Power transmission and wildlife
Transmission lines may have an ecological impact on birds through collisions and electrocution; whereby the latter may e.g. result in power outages and thus also have an economic impact. Power-line corridors, which constitute an economic problem tying up huge land areas e.g. for the forestry sector, may at the same time constitute habitat which could benefit some species (e.g. browsing habitat for ungulates, hunting habitat for edge-tolerant carnivores) where others may suffer (barrier for e.g. forest-dwelling species). In addition to the link between impacts and economic costs; environmental impacts may also be used to channel opposition and concern to developments.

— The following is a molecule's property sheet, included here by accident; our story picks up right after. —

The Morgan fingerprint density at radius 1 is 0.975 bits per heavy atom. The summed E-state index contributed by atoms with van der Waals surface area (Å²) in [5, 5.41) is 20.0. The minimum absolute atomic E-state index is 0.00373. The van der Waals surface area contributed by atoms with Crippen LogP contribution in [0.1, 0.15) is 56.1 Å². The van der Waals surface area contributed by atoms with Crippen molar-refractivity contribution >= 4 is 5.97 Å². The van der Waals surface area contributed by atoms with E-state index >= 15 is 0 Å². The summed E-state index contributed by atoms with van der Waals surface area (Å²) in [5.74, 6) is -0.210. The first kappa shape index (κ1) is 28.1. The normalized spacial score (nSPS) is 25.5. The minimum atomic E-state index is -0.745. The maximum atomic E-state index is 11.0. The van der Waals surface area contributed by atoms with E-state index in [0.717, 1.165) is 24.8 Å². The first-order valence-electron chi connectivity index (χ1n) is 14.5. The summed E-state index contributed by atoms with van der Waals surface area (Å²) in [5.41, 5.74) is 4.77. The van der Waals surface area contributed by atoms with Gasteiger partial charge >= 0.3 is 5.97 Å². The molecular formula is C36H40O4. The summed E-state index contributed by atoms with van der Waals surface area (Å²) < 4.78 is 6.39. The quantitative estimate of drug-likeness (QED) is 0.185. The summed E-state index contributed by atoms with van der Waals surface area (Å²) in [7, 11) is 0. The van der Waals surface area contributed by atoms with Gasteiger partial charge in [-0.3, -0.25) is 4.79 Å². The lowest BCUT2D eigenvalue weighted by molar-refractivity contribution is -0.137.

CEDREN has addressed these questions through the OPTIPOL project (Optimal design and routing of power lines; ecological, technical and economic perspectives). The OPTIPOL rationale is based on the belief that the negative effects of electricity transmission and distribution can be reduced with respect to birds and mammals. To develop effective mitigating measures, e.g. to reduce the number of birds colliding with the overhead wires or reduce the avoidance effect for ungulates require a close co-operation between ecologists and engineers, dealing with electricity transmission. Supporting structures for power lines and a diversity of specific constructions found within the Norwegian grid system must be considered carefully in order to safeguard the stability of energy supply to the consumer and/or violate safety regulations.
Photo: Kjetil Bevanger / NINA.